Mendeleev was not spoiled by recognition in Russia during his lifetime. He became a professor at the Saint Petersburg Institute of Technology in 1864 and the Saint Petersburg State University in 1865. Subsequently, however, he lost his professorships ostensibly because of his support of the student movements aiming at improving their conditions of life and studies. For the last period of his life he continued as Controller of the Board for Weights and Measurement, which then evolved into today’s Mendeleev Institute of Metrology. He was elected a corresponding member of the Russian Academy of Sciences in 1877, but in 1880, he was voted down when his full membership was being decided. This happened in spite of his international fame and his having made Saint Petersburg and international hub of chemistry. Ostensibly, the controversy of his second marriage, which took place some time before his divorce from his first wife, contributed to his negative treatment by the Academy. This was a conspicuous humiliation as the full membership is so much more important than being a corresponding member in the two-tier system of the Russian Academy of Sciences.

Missing Nobel Prize

Mendeleev was nominated for the Nobel Prize in Chemistry in 1905, 1906, and 1907. None of the nominators were from among Mendeleev’s colleagues in Russia. Although the Nobel Prize is supposed to be awarded for recent discoveries, it was argued successfully that the Periodic Table of the Elements gained added significance recently. One of the most telling examples of the continuing timeliness of Mendeleev’s discovery was how easily the newly discovered inert (today, noble) gases could be accommodated in the Periodic Table. In 1905, the top nominees were the German organic chemist Adolf von Baeyer and the French inorganic chemist Henri Moissan in addition to Mendeleev and the prize was awarded to von Baeyer. In 1906, the Nobel Committee of Chemistry recommended Mendeleev for the prize to the general meeting of the prize-awarding body, the Royal Swedish Academy of Sciences. The vote in the committee was by a 4:1 majority. The single dissent vote went for Moissan. The dissenting member of the committee, Peter Klason, argued forcefully for Moisson. At the same time, he did not belittle Mendeleev’s achievement, but stressed that without Cannizzaro’s accurate atomic weights the discovery of the Periodic Table could not have happened. He suggested Cannizzaro’s recognition along with Medeleev’s. This was a reasonable stipulation, but the inclusion of Cannizzaro was not possible in 1906 because only those for whom nominations had been made by January 31 could be considered. Cannizzaro was not among the nominees in 1906. According to the decision by the Royal Swedish Academy, in 1906, the prize went to Moisson. In 1907, both Mendeleev and Cannizzaro were among the nominees, but Mendeleev died early in the year and the rules of the Nobel Prize exclude posthumous awards.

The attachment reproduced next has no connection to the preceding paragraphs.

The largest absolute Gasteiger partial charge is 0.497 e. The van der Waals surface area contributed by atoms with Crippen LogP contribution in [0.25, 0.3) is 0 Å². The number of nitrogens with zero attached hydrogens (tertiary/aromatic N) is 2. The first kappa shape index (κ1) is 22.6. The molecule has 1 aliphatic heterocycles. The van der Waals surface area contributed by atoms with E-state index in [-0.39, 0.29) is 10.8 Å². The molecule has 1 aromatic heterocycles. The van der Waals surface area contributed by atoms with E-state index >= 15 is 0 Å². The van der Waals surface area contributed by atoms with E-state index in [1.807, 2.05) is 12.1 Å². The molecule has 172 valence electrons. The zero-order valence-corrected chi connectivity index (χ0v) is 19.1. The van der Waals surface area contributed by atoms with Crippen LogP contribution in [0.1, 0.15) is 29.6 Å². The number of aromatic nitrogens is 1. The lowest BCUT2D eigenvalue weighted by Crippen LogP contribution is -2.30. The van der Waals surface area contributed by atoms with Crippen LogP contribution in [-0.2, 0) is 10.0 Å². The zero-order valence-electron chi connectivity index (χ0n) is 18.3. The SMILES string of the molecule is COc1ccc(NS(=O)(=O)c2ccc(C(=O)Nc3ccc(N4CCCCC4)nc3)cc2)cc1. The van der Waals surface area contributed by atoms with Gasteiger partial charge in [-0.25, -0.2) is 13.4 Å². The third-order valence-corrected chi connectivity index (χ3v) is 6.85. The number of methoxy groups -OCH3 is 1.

Mendeleev’s missing Nobel Prize is one of the most conspicuous omissions in the roster of Nobel laureates. Given Mendeleev’s milestone contribution to science, his subsequent fame, and the fact that his Periodic Table of the Elements hangs in classrooms all over the world wherever chemistry is taught, his name is above all worldly recognitions. It is the institution of the Nobel Prize that suffers from his absence from among its awardees. As the Academie Française wrote of Molière (attributed to Bernard-Joseph Saurin), who was never elected to its membership, “Rien ne manque à sa gloire, il manquait à la nôtre” (Nothing was missing from his glory; ours lacked only him).

Mendeleev remembered

There is a full figure Mendeleev statue in his birthplace Tobolsk. Not far from Tobolsk, there is a Mendeleyevo, one of several localities in Russia named after him. There are stamps with Mendeleev’s portrait and his periodic table in Russia and internationally, as well as statues, busts, and memorial plaques (see some in [4, 5]). Here we display two memorials that are less known than some others. One is at the former headquarters of the Imperial Chemical Industries (ICI) in London. There is a giant niche at the center of the fifth level of the main facade of the building facing the western bridgehead of the Lambeth Bridge over the Themse. This niche is dedicated to Mendeleev with his portrait carved into the keystone (Fig. 3). The other sides of the building commemorate other greats of chemistry and chemical industry. The other memorial we show here is Mendeleev’s full figure statue in the Tower of the Moscow State University [6]. As entrance into the Tower is by permit only, this statue is not very well known (Fig. 4).
Fig. 3

Dmitry I. Mendeleev on the façade of the former ICI headquarters, 9 Millbank, SW1, London (photographs by Magdolna Hargittai; reproduced by permission)

Fig. 4

Mendeleev’s statue by Matvei G. Manizer and Elena A. Yanson-Manizer in one of the two entrance lobbies of the Ceremonial Hall of the Tower of the Lomonosov Moscow State University (photograph by Istvan Hargittai; reproduced by permission)

Apart from his ubiquitus periodic tables, Mendeleev’s name is immortalized by Element 101, Mendelevium, Md.

Notes

References

  1. 1.
    Kedrov BM (ed) (1958) D. I. Mendeleev: The periodic law (in Russian, D. I. Mendeleev: Periodicheskii zakon). Izd. Akad. Nauk SSSR, MoscowGoogle Scholar
  2. 2.
    Wigner EP (1963) City Hall Speech—Stockholm, 1963. Reproduced in Wigner EP (1967) Symmetries and Reflections: Scientific Essays. Indiana University Press, Bloomington and London, pp 262–263Google Scholar
  3. 3.
    Newlands JAR (1884) On the Discovery of the Periodic Law, and on the Relations among the Atomic Weights. E and FN Spon, London (it is a reprint collection)Google Scholar
  4. 4.
    Hargittai B, Hargittai I (2007) Dmitri I. Mendeleev: A Centennial. Struct Chem 18:253–255CrossRefGoogle Scholar
  5. 5.
    Hargittai I (2012) Ulf Lagerkvist and his Nobel histories. Struct Chem 23:1663–1666CrossRefGoogle Scholar
  6. 6.
    Hargittai I, Hargittai M (2019) Moscow scientific: memorials of a research empire. World Scientific, Singapore (in production)Google Scholar

Copyright information

© Springer Science+Business Media, LLC, part of Springer Nature 2018

Authors and Affiliations

  1. 1.Department of ChemistrySaint Francis UniversityLorettoUSA
  2. 2.Department of Inorganic and Analytical ChemistryBudapest University of Technology and EconomicsBudapestHungary

Personalised recommendations